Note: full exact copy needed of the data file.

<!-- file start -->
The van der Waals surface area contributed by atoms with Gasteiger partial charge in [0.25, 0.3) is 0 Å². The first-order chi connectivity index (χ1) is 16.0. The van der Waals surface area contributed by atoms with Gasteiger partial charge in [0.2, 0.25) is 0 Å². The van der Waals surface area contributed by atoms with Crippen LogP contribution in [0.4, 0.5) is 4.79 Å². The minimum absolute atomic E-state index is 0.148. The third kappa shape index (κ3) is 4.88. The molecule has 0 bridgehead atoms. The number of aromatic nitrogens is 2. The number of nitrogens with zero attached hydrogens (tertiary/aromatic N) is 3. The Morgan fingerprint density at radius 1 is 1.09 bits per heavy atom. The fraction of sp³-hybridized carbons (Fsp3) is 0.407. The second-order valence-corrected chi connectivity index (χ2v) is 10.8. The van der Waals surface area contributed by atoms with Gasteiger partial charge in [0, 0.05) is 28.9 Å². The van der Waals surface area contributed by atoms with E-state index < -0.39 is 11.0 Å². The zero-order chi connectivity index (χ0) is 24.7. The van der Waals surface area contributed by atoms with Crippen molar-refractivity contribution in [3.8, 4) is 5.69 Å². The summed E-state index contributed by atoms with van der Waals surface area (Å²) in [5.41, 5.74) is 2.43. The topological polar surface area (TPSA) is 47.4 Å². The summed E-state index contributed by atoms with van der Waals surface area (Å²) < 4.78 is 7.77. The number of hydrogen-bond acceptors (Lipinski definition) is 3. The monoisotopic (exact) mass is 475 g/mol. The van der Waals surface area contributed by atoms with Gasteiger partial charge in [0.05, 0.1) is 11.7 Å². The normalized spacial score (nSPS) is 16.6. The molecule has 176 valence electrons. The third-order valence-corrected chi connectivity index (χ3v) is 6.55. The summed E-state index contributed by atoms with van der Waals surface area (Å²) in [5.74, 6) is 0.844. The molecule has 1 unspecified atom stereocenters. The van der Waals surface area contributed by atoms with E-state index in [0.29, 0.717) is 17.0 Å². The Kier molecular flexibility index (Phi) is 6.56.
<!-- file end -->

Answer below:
The van der Waals surface area contributed by atoms with Gasteiger partial charge in [0.25, 0.3) is 0 Å². The first-order chi connectivity index (χ1) is 16.0. The van der Waals surface area contributed by atoms with Gasteiger partial charge in [0.2, 0.25) is 0 Å². The van der Waals surface area contributed by atoms with Crippen LogP contribution in [0.4, 0.5) is 4.79 Å². The minimum absolute atomic E-state index is 0.148. The third kappa shape index (κ3) is 4.88. The molecule has 0 bridgehead atoms. The number of aromatic nitrogens is 2. The number of nitrogens with zero attached hydrogens (tertiary/aromatic N) is 3. The Morgan fingerprint density at radius 1 is 1.09 bits per heavy atom. The fraction of sp³-hybridized carbons (Fsp3) is 0.407. The second-order valence-corrected chi connectivity index (χ2v) is 10.8. The van der Waals surface area contributed by atoms with Gasteiger partial charge in [0, 0.05) is 28.9 Å². The van der Waals surface area contributed by atoms with E-state index < -0.39 is 11.0 Å². The zero-order chi connectivity index (χ0) is 24.7. The van der Waals surface area contributed by atoms with Crippen molar-refractivity contribution in [3.8, 4) is 5.69 Å². The summed E-state index contributed by atoms with van der Waals surface area (Å²) in [5.41, 5.74) is 2.43. The topological polar surface area (TPSA) is 47.4 Å². The summed E-state index contributed by atoms with van der Waals surface area (Å²) < 4.78 is 7.77. The number of hydrogen-bond acceptors (Lipinski definition) is 3. The monoisotopic (exact) mass is 475 g/mol. The van der Waals surface area contributed by atoms with Gasteiger partial charge in [0.05, 0.1) is 11.7 Å². The normalized spacial score (nSPS) is 16.6. The molecule has 176 valence electrons. The third-order valence-corrected chi connectivity index (χ3v) is 6.55. The summed E-state index contributed by atoms with van der Waals surface area (Å²) in [5.74, 6) is 0.844. The molecule has 1 unspecified atom stereocenters. The van der Waals surface area contributed by atoms with E-state index in [0.29, 0.717) is 17.0 Å². The Kier molecular flexibility index (Phi) is 6.56.